Helping Seniors Help Themselves

A program dubbed CAPABLE (Community Aging in Place, Advancing Better Living for Elders) has successfully assisted seniors in Maryland and Michigan to stay in their own homes and function independently - to age at home. Seniors work with nurses and techs, setting specific goals for each individual and helping them succeed.



Senior goals might include being able to walk to the car by themselves, with action steps like creating a level walking path and adding handrails where needed. Seniors might want the ability to use the toilet and bathe themselves independently, converting an existing bathroom into a shower room with ADA-height toilet and sinks, and/or grab bars and lifts. Goals and action plans are based on client wants, needs, and budget parameters. The program has already saved state-funded Medicaid plans $10,000 or better in Michigan and Maryland, making it beneficial for seniors, their families, and the state’s taxpayers.


Aging at home means keeping your independence - making a plan to ensure that your home allows you to continue to live as you prefer, for as long as possible. You make the decisions now to determine how you live the years ahead, considering your wants and needs now and later. Programs like CAPABLE are helping seniors become independent, and stay that way. We believe in working with seniors and their families, their caregivers, helping you determine what’s needed in the home to help you and your loved ones maintain your independence and way of life for as long as possible.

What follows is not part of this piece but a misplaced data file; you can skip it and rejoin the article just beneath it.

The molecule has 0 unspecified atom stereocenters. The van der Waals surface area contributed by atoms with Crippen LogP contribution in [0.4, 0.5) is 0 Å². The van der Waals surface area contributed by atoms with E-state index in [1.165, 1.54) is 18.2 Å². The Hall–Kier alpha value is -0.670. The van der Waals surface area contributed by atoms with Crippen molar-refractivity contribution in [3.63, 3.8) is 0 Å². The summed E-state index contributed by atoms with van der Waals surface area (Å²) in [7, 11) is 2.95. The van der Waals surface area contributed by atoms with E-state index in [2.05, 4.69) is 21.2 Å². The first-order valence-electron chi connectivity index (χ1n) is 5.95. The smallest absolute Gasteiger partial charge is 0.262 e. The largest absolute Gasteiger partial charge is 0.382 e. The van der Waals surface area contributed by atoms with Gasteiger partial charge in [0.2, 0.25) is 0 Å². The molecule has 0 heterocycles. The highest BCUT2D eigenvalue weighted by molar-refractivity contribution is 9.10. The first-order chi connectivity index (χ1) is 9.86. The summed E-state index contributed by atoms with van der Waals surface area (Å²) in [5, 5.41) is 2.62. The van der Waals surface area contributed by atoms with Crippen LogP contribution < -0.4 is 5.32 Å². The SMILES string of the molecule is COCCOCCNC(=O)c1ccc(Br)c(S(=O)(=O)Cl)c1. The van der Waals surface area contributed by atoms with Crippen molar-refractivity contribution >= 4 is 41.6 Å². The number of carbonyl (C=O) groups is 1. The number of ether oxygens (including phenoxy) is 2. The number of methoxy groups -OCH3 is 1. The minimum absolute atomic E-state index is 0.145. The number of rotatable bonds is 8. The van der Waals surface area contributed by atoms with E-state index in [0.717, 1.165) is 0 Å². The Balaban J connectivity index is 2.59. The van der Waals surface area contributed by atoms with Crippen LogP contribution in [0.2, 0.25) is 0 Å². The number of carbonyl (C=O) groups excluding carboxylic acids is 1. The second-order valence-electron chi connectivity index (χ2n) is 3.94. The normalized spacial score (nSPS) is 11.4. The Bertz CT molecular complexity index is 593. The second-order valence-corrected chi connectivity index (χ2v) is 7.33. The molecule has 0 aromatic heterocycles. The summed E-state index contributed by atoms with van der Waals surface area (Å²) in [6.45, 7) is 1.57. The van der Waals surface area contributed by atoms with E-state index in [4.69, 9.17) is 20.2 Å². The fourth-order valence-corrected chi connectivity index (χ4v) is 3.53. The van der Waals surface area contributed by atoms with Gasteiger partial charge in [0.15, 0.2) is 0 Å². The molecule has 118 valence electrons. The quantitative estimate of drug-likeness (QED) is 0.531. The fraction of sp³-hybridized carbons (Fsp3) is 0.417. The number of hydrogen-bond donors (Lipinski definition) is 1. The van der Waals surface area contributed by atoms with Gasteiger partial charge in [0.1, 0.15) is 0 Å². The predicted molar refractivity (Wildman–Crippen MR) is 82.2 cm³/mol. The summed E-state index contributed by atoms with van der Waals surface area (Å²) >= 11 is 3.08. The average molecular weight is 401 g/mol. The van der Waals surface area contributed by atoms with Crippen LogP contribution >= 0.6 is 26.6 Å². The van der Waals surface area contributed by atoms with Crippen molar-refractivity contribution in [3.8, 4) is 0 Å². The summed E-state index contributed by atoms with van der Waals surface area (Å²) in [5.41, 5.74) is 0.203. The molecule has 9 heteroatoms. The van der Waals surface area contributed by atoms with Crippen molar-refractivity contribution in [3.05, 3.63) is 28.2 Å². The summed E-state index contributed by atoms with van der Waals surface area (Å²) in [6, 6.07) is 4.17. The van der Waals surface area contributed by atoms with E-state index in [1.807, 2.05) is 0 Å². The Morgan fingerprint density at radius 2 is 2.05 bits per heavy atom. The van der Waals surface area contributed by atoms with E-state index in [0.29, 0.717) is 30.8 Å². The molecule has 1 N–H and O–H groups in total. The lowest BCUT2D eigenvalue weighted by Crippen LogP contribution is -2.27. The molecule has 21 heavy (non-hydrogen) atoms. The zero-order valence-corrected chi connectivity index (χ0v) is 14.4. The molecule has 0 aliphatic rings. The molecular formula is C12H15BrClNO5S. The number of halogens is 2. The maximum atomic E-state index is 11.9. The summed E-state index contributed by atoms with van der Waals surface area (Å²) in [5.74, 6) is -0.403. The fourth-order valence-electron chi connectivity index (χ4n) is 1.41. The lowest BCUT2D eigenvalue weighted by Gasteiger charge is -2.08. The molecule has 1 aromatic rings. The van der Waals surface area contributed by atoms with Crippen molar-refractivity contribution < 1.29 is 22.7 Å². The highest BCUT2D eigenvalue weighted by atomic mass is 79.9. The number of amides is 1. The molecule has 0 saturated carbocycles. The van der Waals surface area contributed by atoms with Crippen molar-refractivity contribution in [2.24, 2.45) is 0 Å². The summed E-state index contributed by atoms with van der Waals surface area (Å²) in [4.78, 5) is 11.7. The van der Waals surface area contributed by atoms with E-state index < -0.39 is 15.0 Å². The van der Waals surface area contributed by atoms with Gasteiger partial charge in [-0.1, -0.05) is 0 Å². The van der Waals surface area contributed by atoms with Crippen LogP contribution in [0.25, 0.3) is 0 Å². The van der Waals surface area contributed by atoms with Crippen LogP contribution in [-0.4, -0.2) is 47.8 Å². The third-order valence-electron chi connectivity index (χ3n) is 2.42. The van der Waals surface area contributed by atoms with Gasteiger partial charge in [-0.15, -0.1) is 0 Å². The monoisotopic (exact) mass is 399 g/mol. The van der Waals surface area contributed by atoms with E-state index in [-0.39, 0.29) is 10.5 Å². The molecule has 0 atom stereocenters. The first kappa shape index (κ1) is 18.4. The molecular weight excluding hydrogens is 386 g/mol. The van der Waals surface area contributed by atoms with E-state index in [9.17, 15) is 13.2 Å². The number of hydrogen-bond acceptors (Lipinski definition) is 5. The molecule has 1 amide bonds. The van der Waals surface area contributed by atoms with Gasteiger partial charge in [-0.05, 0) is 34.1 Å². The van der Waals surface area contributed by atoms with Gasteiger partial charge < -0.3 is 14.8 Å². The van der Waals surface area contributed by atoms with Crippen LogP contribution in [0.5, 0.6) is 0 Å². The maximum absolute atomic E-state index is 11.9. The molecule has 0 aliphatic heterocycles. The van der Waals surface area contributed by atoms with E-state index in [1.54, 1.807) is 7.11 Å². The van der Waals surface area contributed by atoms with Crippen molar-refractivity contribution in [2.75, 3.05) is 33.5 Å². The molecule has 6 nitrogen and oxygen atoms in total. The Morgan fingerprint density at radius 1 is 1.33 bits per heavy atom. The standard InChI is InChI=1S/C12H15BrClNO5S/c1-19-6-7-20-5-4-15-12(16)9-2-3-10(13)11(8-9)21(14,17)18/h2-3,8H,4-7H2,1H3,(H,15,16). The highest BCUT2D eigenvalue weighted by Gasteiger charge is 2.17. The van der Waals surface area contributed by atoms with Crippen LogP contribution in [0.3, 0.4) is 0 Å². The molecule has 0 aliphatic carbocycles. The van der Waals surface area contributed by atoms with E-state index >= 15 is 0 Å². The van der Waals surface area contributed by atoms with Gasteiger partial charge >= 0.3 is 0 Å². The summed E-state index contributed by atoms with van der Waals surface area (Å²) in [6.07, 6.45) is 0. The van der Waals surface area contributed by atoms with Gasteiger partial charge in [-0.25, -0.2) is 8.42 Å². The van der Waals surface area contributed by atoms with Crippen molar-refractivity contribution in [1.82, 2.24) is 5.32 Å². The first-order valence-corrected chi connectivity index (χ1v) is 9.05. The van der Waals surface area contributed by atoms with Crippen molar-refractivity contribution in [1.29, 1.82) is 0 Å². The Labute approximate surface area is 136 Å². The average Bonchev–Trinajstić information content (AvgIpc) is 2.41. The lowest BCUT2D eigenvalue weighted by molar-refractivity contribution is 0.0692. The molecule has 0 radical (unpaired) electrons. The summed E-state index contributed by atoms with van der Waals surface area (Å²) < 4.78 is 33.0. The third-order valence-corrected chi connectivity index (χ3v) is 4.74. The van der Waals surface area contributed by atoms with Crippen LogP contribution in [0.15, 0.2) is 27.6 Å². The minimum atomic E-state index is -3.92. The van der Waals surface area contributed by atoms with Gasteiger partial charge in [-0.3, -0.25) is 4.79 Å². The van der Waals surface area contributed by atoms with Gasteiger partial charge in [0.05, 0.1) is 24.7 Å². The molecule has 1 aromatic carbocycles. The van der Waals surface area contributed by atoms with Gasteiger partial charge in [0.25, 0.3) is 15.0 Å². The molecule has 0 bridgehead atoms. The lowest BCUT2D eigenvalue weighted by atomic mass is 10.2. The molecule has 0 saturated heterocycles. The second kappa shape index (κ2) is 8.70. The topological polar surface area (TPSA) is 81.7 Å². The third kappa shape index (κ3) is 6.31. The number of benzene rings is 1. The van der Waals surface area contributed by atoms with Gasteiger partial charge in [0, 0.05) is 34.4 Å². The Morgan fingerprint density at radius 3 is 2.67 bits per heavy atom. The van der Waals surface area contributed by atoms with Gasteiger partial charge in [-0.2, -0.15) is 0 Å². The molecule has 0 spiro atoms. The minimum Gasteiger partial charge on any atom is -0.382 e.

Aging in Place Tech Makes Aging at Home Attainable

Making the decision to Age at Home, or Age in Place, means investing time and money into your home. It's an investment worth making to ensure your lifestyle and your preferences continue as you get older. But according to a Washington Post piece, technology has graciously caught up with some specific aging in place needs, making it just a little bit easier and a little bit less expensive to age at home.

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Sensors are available that detect movement in the house, letting you or a loved one know that you're okay. Prescription medications can be monitored and properly dispensed with a smart pill counter. Healthcare in general is easier with doctors on call through face time and the like via computer. Security is maintained with smart home technology, keeping us safe from would-be intruders. Electricity, home comforts like air conditioning and heat, appliances, and water can all be managed with smart home tech as well, allowing for hands-free living. 

We all remember the "I've Fallen and I Can't Get Up" commercial, but falls are an extremely common, potentially life-threatening (and certainly lifestyle changing) issue in senior homes, and the sooner medical care can find you and assist, the better. Wearable tech can alert emergency services immediately and ensure you're well on your way to receiving help.

Bottom line: aging at home means more than just building and construction changes -- it means making sure your space is set up to keep you safe and comfortable, and technology can be a big part of that.